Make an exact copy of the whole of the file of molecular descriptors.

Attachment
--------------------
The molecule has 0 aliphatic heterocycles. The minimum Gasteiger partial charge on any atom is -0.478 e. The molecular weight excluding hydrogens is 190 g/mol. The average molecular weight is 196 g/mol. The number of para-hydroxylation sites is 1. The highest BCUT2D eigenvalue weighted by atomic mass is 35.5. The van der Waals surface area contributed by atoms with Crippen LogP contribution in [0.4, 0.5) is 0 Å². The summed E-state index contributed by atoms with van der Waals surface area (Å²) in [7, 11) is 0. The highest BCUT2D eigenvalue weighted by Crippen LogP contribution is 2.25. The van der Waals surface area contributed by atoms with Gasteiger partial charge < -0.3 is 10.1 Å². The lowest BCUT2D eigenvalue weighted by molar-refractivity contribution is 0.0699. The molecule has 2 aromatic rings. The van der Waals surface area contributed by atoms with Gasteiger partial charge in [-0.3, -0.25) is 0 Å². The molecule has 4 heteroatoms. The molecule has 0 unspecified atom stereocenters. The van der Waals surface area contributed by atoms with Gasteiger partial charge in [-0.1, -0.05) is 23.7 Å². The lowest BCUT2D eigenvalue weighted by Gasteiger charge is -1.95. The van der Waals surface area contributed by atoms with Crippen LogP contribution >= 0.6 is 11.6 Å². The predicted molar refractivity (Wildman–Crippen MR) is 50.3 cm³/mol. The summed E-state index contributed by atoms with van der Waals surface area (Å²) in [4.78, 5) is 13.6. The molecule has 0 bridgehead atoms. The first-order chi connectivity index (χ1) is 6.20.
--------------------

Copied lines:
The molecule has 0 aliphatic heterocycles. The minimum Gasteiger partial charge on any atom is -0.478 e. The molecular weight excluding hydrogens is 190 g/mol. The average molecular weight is 196 g/mol. The number of para-hydroxylation sites is 1. The highest BCUT2D eigenvalue weighted by atomic mass is 35.5. The van der Waals surface area contributed by atoms with Crippen LogP contribution in [0.4, 0.5) is 0 Å². The summed E-state index contributed by atoms with van der Waals surface area (Å²) in [7, 11) is 0. The highest BCUT2D eigenvalue weighted by Crippen LogP contribution is 2.25. The van der Waals surface area contributed by atoms with Gasteiger partial charge < -0.3 is 10.1 Å². The lowest BCUT2D eigenvalue weighted by molar-refractivity contribution is 0.0699. The molecule has 2 aromatic rings. The van der Waals surface area contributed by atoms with Gasteiger partial charge in [-0.3, -0.25) is 0 Å². The molecule has 4 heteroatoms. The molecule has 0 unspecified atom stereocenters. The van der Waals surface area contributed by atoms with Gasteiger partial charge in [-0.1, -0.05) is 23.7 Å². The lowest BCUT2D eigenvalue weighted by Gasteiger charge is -1.95. The van der Waals surface area contributed by atoms with Crippen LogP contribution >= 0.6 is 11.6 Å². The predicted molar refractivity (Wildman–Crippen MR) is 50.3 cm³/mol. The summed E-state index contributed by atoms with van der Waals surface area (Å²) in [4.78, 5) is 13.6. The molecule has 0 bridgehead atoms. The first-order chi connectivity index (χ1) is 6.20.